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Publication numberUS7950134 B2
Publication typeGrant
Application numberUS 10/581,090
PCT numberPCT/AU2004/001726
Publication dateMay 31, 2011
Filing dateDec 8, 2004
Priority dateDec 8, 2003
Also published asUS20070128940, US20110230944, WO2005055363A1
Publication number10581090, 581090, PCT/2004/1726, PCT/AU/2004/001726, PCT/AU/2004/01726, PCT/AU/4/001726, PCT/AU/4/01726, PCT/AU2004/001726, PCT/AU2004/01726, PCT/AU2004001726, PCT/AU200401726, PCT/AU4/001726, PCT/AU4/01726, PCT/AU4001726, PCT/AU401726, US 7950134 B2, US 7950134B2, US-B2-7950134, US7950134 B2, US7950134B2
InventorsAndy Ho, Niki Eder, David Walker, Katherine Meagher, Peter Schuller
Original AssigneeCochlear Limited
Export CitationBiBTeX, EndNote, RefMan
External Links: USPTO, USPTO Assignment, Espacenet
Implantable antenna
US 7950134 B2
Abstract
A method of forming and connecting an antenna to a feedthrough member of a housing. The method comprising a step of: positioning the feedthrough member and an antenna template relative to each other. A step of connecting the first portion of at least one electrically conducting wire to the feedthrough member. An additional step of winding the wire at least once around the antenna template, and a further step of connecting a second portion of each wire to said feedthrough member.
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Claims(23)
1. A method of forming an antenna configured to be implanted in a recipient, comprising:
positioning a feedthrough member relative to an antenna template, wherein the feedthrough member is configured to provide an electrical connection through a wall of an implantable component implantable in the recipient along with the antenna;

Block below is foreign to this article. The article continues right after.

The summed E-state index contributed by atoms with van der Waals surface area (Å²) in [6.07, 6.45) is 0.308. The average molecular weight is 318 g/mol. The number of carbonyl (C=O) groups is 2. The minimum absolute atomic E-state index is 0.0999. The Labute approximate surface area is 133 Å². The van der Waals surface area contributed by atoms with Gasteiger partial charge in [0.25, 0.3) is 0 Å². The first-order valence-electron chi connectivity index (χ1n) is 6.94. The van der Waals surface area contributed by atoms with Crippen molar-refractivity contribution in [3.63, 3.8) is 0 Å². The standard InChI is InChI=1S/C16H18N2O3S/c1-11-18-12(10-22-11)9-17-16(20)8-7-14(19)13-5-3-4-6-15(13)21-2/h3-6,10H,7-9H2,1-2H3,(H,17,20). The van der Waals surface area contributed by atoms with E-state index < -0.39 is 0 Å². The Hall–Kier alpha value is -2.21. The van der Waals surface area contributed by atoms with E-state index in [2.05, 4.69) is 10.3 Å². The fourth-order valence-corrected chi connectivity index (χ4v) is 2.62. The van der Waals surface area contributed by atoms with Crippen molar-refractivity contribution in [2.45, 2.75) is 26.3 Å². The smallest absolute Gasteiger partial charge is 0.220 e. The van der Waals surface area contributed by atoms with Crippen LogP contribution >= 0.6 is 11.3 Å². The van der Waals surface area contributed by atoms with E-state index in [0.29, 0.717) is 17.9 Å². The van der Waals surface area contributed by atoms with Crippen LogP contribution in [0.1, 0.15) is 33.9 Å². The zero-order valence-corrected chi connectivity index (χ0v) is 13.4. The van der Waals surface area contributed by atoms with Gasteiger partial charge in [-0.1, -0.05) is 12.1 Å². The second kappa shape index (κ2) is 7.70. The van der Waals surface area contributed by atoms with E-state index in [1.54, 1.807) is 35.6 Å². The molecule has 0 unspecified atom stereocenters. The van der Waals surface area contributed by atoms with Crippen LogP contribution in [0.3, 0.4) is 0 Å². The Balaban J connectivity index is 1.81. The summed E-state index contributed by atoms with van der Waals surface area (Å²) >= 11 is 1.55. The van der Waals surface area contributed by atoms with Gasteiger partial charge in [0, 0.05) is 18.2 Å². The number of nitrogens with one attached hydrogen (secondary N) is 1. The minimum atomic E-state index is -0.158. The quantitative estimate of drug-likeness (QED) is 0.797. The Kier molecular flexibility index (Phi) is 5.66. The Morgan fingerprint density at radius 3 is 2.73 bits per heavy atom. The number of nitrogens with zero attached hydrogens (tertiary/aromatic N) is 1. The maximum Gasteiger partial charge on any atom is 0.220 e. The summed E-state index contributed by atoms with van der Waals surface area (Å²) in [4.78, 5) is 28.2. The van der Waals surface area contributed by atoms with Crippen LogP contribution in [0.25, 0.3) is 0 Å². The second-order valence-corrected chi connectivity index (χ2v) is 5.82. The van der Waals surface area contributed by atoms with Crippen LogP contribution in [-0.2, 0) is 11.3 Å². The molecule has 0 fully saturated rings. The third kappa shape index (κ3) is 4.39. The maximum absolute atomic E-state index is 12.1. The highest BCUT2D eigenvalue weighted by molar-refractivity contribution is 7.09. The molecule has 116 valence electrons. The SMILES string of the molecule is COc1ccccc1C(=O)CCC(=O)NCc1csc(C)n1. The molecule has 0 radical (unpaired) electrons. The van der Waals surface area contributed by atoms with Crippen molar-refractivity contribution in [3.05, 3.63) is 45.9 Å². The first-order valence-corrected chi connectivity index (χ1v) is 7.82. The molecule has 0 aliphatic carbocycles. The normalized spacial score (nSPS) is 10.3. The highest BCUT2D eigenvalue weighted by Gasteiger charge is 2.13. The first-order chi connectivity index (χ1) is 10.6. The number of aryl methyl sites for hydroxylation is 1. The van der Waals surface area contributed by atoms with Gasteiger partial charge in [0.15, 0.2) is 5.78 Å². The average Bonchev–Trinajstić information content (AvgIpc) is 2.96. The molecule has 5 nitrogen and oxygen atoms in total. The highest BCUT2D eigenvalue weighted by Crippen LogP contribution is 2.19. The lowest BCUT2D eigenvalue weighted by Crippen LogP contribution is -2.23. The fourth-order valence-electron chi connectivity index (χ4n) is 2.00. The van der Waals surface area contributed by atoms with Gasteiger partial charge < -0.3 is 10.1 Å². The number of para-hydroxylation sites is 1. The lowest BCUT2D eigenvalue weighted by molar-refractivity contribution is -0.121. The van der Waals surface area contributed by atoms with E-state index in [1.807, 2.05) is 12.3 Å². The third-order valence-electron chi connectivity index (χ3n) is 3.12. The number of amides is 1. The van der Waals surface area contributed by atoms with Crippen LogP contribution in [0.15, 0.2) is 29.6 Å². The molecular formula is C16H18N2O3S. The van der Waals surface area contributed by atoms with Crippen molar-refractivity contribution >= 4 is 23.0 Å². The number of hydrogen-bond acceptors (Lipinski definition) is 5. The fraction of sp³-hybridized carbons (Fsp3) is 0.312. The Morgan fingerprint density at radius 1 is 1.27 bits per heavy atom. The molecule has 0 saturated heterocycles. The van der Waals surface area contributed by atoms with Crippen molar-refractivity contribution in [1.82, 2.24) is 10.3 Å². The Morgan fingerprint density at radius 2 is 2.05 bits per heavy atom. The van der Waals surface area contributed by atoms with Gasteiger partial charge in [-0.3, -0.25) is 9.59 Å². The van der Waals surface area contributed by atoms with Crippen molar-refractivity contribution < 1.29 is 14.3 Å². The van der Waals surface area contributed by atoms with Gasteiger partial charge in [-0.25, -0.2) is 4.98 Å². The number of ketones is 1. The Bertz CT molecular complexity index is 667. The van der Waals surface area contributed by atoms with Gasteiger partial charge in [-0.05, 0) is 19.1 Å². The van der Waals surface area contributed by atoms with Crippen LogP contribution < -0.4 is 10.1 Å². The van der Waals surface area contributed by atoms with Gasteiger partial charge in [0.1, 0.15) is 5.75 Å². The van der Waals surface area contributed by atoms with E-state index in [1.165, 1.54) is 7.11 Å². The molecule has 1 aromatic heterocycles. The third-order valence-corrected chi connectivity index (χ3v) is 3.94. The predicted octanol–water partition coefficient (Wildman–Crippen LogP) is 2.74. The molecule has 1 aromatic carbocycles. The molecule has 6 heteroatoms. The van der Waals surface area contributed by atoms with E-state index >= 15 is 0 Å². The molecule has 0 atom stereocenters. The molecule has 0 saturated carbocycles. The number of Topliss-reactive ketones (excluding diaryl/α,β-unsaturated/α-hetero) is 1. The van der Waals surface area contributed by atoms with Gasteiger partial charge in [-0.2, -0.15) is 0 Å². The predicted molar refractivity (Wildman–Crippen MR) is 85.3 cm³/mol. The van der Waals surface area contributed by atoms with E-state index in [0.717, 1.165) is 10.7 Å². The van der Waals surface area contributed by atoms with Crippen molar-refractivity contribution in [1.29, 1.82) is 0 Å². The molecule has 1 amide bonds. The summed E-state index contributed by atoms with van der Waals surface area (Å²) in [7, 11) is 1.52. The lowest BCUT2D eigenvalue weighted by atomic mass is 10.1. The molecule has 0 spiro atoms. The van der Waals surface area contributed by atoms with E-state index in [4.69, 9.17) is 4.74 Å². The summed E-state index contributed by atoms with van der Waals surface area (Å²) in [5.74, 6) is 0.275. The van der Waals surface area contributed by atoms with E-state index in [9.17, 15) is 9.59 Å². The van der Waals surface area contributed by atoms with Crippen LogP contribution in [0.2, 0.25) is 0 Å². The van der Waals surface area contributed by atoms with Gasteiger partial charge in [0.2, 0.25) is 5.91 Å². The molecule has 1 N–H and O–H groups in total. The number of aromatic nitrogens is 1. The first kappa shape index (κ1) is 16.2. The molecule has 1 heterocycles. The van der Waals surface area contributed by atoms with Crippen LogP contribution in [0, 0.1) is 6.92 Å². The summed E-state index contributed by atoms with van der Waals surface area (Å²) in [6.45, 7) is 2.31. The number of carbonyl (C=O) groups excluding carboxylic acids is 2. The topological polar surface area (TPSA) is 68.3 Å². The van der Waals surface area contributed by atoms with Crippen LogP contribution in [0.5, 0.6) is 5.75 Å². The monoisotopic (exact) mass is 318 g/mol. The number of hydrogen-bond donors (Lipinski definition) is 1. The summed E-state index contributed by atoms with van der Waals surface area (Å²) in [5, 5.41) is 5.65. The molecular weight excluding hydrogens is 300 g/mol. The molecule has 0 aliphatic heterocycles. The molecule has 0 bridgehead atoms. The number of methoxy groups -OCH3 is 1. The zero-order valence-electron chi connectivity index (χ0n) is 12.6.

connecting a first portion of at least one electrically conducting wire to the feedthrough member;
winding the at least one wire at least once around the antenna template; and
connecting a second portion of the at least one wire to the feedthrough member.
2. The method according to claim 1, wherein the positioning the feedthrough member relative to the antenna template comprises:
mounting the feedthrough member to a workspace member in such a manner that the feedthrough member is later removable from the workspace member.
3. The method according to claim 2, further comprising:
removing the feedthrough member and the at least one wire from the workspace member following connecting the second portion of the at least one wire to the feedthrough member.
4. The method according to claim 3, further comprising:
encapsulating the housing, feedthrough member and at least one wire in an electrically insulating material.
5. The method according to claim 1, wherein the antenna template comprises a cylinder.
6. The method according to claim 1, wherein the feedthrough member comprises:
first and second feedthrough member portions each configured to be mounted on one of either a chassis and wall of a housing of an implantable component.
7. The method according to claim 6, wherein each of the first or second feedthrough member portions have at least one conductive post extending therethrough.
8. The method according to claim 1, further comprising mounting the feedthrough member on a wall of a housing of the implantable component.
9. The method according to claim 8, wherein the action of mounting the feedthrough member on the wall of the housing includes providing a hermetically sealed electrical connection through the wall of the housing of the implantable component.
10. The method according to claim 1, wherein the first portion of the at least one wire comprises an end of the wire.
11. The method according to claim 1, wherein the second portion of the at least one wire comprises a location along the wire that is distal from the first portion of the at least one wire.
12. The method according to claim 1, wherein the at least one wire comprises a plurality of wires.